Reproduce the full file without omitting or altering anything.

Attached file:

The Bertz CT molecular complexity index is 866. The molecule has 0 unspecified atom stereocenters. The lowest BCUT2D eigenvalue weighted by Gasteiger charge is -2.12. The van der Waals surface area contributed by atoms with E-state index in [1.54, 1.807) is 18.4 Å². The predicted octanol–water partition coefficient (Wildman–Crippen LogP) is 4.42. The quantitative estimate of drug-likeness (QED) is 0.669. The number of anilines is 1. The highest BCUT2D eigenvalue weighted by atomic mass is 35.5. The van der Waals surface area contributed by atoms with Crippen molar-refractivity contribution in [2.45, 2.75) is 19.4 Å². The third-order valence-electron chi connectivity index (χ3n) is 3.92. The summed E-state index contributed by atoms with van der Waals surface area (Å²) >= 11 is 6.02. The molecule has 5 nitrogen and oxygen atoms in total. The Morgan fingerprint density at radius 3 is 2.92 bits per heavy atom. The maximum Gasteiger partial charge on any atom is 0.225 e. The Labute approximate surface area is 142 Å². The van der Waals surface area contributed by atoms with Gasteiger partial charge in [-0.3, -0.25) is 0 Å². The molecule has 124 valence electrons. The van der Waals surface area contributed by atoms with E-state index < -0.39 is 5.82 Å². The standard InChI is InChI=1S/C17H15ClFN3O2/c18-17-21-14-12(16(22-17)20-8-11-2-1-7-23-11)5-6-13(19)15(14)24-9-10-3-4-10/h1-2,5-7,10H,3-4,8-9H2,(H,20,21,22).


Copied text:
The Bertz CT molecular complexity index is 866. The molecule has 0 unspecified atom stereocenters. The lowest BCUT2D eigenvalue weighted by Gasteiger charge is -2.12. The van der Waals surface area contributed by atoms with E-state index in [1.54, 1.807) is 18.4 Å². The predicted octanol–water partition coefficient (Wildman–Crippen LogP) is 4.42. The quantitative estimate of drug-likeness (QED) is 0.669. The number of anilines is 1. The highest BCUT2D eigenvalue weighted by atomic mass is 35.5. The van der Waals surface area contributed by atoms with Crippen molar-refractivity contribution in [2.45, 2.75) is 19.4 Å². The third-order valence-electron chi connectivity index (χ3n) is 3.92. The summed E-state index contributed by atoms with van der Waals surface area (Å²) >= 11 is 6.02. The molecule has 5 nitrogen and oxygen atoms in total. The Morgan fingerprint density at radius 3 is 2.92 bits per heavy atom. The maximum Gasteiger partial charge on any atom is 0.225 e. The Labute approximate surface area is 142 Å². The van der Waals surface area contributed by atoms with Gasteiger partial charge in [-0.3, -0.25) is 0 Å². The molecule has 124 valence electrons. The van der Waals surface area contributed by atoms with E-state index < -0.39 is 5.82 Å². The standard InChI is InChI=1S/C17H15ClFN3O2/c18-17-21-14-12(16(22-17)20-8-11-2-1-7-23-11)5-6-13(19)15(14)24-9-10-3-4-10/h1-2,5-7,10H,3-4,8-9H2,(H,20,21,22).